This lesson can be used in an English classroom or a Socials Studies classroom. The lesson provides
students with a social, emotional and environmental look into the bombing of Pearl Harbor through
spoken word poetry. It can be used as an introduction to issues surrounding the 2nd world war, a way
to wrap up a unit or concept previously discussed in class or can be used as a stand-alone lesson.
Objectives /
Spoken word poem “Hiroshima” by Sarah Kay
In class Poster Activity
Students will be able to define and explain spoken word poetry and the idea of
Students will be able to provide analyses of 5 quotes found within the spoken
word “Hiroshima” and describe why these quotes are important
Copies of “Hiroshima” by Sarah Kay
Video of Sarah Kay reciting her poem
Classroom Schedule (80 min)
Introducing spoken word poetry (5 min)
Introduce the concept of spoken word poetry and get
students to think of what it could mean
Provide students with the definition of spoken word
poetry and why it is used (written on a page but performed
for an audience)
Tell students that spoken word poetry often carries with it
a large amount of emotion. The transitions between ideas
are usually smooth and have a rhythm to keep flow.
There is also a lot of improvisation in spoken word poetry
since it is meant to be performed. The poem I will be
handing out to you will not match the exact words of the
speaker since she has modified the poem on the spot
Reading/Listening to Hiroshima (25-30 min)
Provide students with the poem “Hiroshima” by Sarah
Provide students with context -> ask students what they
know about the bombing of Hiroshima and then add
additional context information to set the stage for the
Play a video of Sarah Kay reciting her poem while getting
students to follow along
Get students to pay attention to her attitude, gestures and
change in tone when she is speaking and what this could
mean. What power comes from hearing her recite this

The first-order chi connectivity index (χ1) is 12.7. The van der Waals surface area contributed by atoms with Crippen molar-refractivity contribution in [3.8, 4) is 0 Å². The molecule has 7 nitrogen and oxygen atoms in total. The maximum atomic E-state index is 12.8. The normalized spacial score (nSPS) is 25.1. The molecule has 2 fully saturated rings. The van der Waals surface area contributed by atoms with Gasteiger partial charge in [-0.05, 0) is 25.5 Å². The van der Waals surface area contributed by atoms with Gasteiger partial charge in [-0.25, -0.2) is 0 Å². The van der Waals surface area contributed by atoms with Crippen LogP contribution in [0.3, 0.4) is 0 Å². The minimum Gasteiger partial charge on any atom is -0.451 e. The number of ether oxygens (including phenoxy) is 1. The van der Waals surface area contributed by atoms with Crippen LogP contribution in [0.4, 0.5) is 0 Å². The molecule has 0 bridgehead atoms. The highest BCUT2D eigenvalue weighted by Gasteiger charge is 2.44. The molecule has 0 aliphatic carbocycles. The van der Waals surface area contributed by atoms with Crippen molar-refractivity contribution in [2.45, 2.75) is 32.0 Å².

poem as opposed to just reading it?
- Can students understand the
concept of spoken word poetry
and why it is effective?
- Are students able to
understand how the poem ties
to the context of Hiroshima?
- Are students paying attention
to the actions, attitude and
tones of the speaker?
While watching the video, circle or underline any parts of
the poem that you do not understand or are confused
Get students to turn to the people around them and share
- How did they feel? What did they think of Sarah Kay’s
speech? What was Sarah Kay struggling against?
- Can students tie these ideas to
the messages and ideas behind
the poem?
- Do students understand
Play the video again
This time, students should focus on finding the main
messages behind the poem and how these messages are
Elicit main messages/ideas and how they are strengthened
from students
Discuss why might a poem be more powerful than images
of Hiroshima? Why is one person’s death sometimes more
horrific than 1000+ people dying (for example, hearing
about this on the news vs. hearing about a loved one
dying) and how does this relate to EMPATHY – ability to
understand/share feelings
Poster Representation (35-40)
Tell students that they are now going to create a poster
representation of the poem in groups of 4
On this poster, students will choose and focus on 4 quotes
taken from the poem that best showcase the themes and
the emotions behind the poem
For each quote, students must create a visual
representation that ties to the quote and 3 points that
explain the importance of these quotations and how they
deepen the messages behind the poem
Tell students that they can choose their own groups of 4
and if you see someone without a group be sure to include
Tell students that everyone in the group be working. Once
the group has found a couple quotations, 2 group
members should look for more while the other 2 group
members should work on explaining the importance of
these quotations
You will be given a mark out of 20:
5 for neatness and structure
5*2 for quality of quotations and explanations of
5 for creativity and use of images
Conclusion (5 min)
- Can students display their
knowledge in the form of a
poster and can students find
impactful quotes and explore
Elicit what we have completed today
Re-elicit what spoken word poetry is and the role it plays
Get students to choose the most significant/powerful
quote they used for their poster
Elicit these quotes and why they are important